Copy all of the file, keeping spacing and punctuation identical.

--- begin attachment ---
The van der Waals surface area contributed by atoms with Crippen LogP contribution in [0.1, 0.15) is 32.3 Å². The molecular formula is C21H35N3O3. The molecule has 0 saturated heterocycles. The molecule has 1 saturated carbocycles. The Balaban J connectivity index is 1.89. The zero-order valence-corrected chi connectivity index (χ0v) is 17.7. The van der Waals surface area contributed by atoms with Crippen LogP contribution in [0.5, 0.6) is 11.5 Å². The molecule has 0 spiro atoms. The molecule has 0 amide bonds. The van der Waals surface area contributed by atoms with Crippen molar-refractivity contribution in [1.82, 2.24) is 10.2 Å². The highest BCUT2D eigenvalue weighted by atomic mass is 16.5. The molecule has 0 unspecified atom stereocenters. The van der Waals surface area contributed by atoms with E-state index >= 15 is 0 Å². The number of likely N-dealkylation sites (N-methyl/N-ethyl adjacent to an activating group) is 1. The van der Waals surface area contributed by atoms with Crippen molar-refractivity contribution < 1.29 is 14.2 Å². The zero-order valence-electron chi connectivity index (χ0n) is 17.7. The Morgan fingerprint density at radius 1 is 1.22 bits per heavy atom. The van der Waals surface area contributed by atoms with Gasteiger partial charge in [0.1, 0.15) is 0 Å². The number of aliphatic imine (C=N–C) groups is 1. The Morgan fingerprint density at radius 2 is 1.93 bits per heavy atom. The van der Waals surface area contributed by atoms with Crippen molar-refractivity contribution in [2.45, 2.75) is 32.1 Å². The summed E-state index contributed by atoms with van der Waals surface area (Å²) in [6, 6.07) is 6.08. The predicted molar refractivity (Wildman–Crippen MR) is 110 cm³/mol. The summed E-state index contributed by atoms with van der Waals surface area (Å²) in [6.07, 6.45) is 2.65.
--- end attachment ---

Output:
The van der Waals surface area contributed by atoms with Crippen LogP contribution in [0.1, 0.15) is 32.3 Å². The molecular formula is C21H35N3O3. The molecule has 0 saturated heterocycles. The molecule has 1 saturated carbocycles. The Balaban J connectivity index is 1.89. The zero-order valence-corrected chi connectivity index (χ0v) is 17.7. The van der Waals surface area contributed by atoms with Crippen LogP contribution in [0.5, 0.6) is 11.5 Å². The molecule has 0 spiro atoms. The molecule has 0 amide bonds. The van der Waals surface area contributed by atoms with Crippen molar-refractivity contribution in [1.82, 2.24) is 10.2 Å². The highest BCUT2D eigenvalue weighted by atomic mass is 16.5. The molecule has 0 unspecified atom stereocenters. The van der Waals surface area contributed by atoms with E-state index >= 15 is 0 Å². The number of likely N-dealkylation sites (N-methyl/N-ethyl adjacent to an activating group) is 1. The van der Waals surface area contributed by atoms with Crippen molar-refractivity contribution < 1.29 is 14.2 Å². The zero-order valence-electron chi connectivity index (χ0n) is 17.7. The Morgan fingerprint density at radius 1 is 1.22 bits per heavy atom. The van der Waals surface area contributed by atoms with Gasteiger partial charge in [0.1, 0.15) is 0 Å². The number of aliphatic imine (C=N–C) groups is 1. The Morgan fingerprint density at radius 2 is 1.93 bits per heavy atom. The van der Waals surface area contributed by atoms with Crippen molar-refractivity contribution in [2.45, 2.75) is 32.1 Å². The summed E-state index contributed by atoms with van der Waals surface area (Å²) in [6, 6.07) is 6.08. The predicted molar refractivity (Wildman–Crippen MR) is 110 cm³/mol. The summed E-state index contributed by atoms with van der Waals surface area (Å²) in [6.07, 6.45) is 2.65.